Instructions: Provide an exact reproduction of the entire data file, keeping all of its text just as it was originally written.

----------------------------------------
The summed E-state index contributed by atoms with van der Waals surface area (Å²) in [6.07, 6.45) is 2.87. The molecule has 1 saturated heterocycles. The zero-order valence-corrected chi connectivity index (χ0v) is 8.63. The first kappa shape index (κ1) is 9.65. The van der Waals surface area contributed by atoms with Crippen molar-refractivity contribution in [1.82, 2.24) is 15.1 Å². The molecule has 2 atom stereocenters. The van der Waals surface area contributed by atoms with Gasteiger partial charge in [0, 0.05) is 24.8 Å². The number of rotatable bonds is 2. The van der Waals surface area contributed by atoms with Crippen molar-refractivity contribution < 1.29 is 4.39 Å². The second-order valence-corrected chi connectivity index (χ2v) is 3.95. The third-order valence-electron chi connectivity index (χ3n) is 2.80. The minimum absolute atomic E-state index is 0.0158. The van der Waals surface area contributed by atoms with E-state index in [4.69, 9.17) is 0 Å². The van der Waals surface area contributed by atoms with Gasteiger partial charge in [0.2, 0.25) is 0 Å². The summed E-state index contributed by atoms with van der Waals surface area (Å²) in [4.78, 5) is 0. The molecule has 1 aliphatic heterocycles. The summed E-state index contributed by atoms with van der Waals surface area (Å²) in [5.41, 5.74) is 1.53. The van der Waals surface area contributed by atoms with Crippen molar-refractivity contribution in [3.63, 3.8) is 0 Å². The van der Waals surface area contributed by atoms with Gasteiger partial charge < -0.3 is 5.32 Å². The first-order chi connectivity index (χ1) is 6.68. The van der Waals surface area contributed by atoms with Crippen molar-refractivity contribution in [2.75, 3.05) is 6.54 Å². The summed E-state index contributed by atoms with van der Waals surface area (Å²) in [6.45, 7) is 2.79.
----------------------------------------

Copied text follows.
The summed E-state index contributed by atoms with van der Waals surface area (Å²) in [6.07, 6.45) is 2.87. The molecule has 1 saturated heterocycles. The zero-order valence-corrected chi connectivity index (χ0v) is 8.63. The first kappa shape index (κ1) is 9.65. The van der Waals surface area contributed by atoms with Crippen molar-refractivity contribution in [1.82, 2.24) is 15.1 Å². The molecule has 2 atom stereocenters. The van der Waals surface area contributed by atoms with Gasteiger partial charge in [0, 0.05) is 24.8 Å². The number of rotatable bonds is 2. The van der Waals surface area contributed by atoms with Crippen molar-refractivity contribution < 1.29 is 4.39 Å². The second-order valence-corrected chi connectivity index (χ2v) is 3.95. The third-order valence-electron chi connectivity index (χ3n) is 2.80. The minimum absolute atomic E-state index is 0.0158. The van der Waals surface area contributed by atoms with E-state index in [4.69, 9.17) is 0 Å². The van der Waals surface area contributed by atoms with Gasteiger partial charge in [0.2, 0.25) is 0 Å². The summed E-state index contributed by atoms with van der Waals surface area (Å²) in [4.78, 5) is 0. The molecule has 1 aliphatic heterocycles. The summed E-state index contributed by atoms with van der Waals surface area (Å²) in [5.41, 5.74) is 1.53. The van der Waals surface area contributed by atoms with Crippen molar-refractivity contribution in [3.63, 3.8) is 0 Å². The van der Waals surface area contributed by atoms with Gasteiger partial charge < -0.3 is 5.32 Å². The first-order chi connectivity index (χ1) is 6.68. The van der Waals surface area contributed by atoms with Crippen molar-refractivity contribution in [2.75, 3.05) is 6.54 Å². The summed E-state index contributed by atoms with van der Waals surface area (Å²) in [6.45, 7) is 2.79.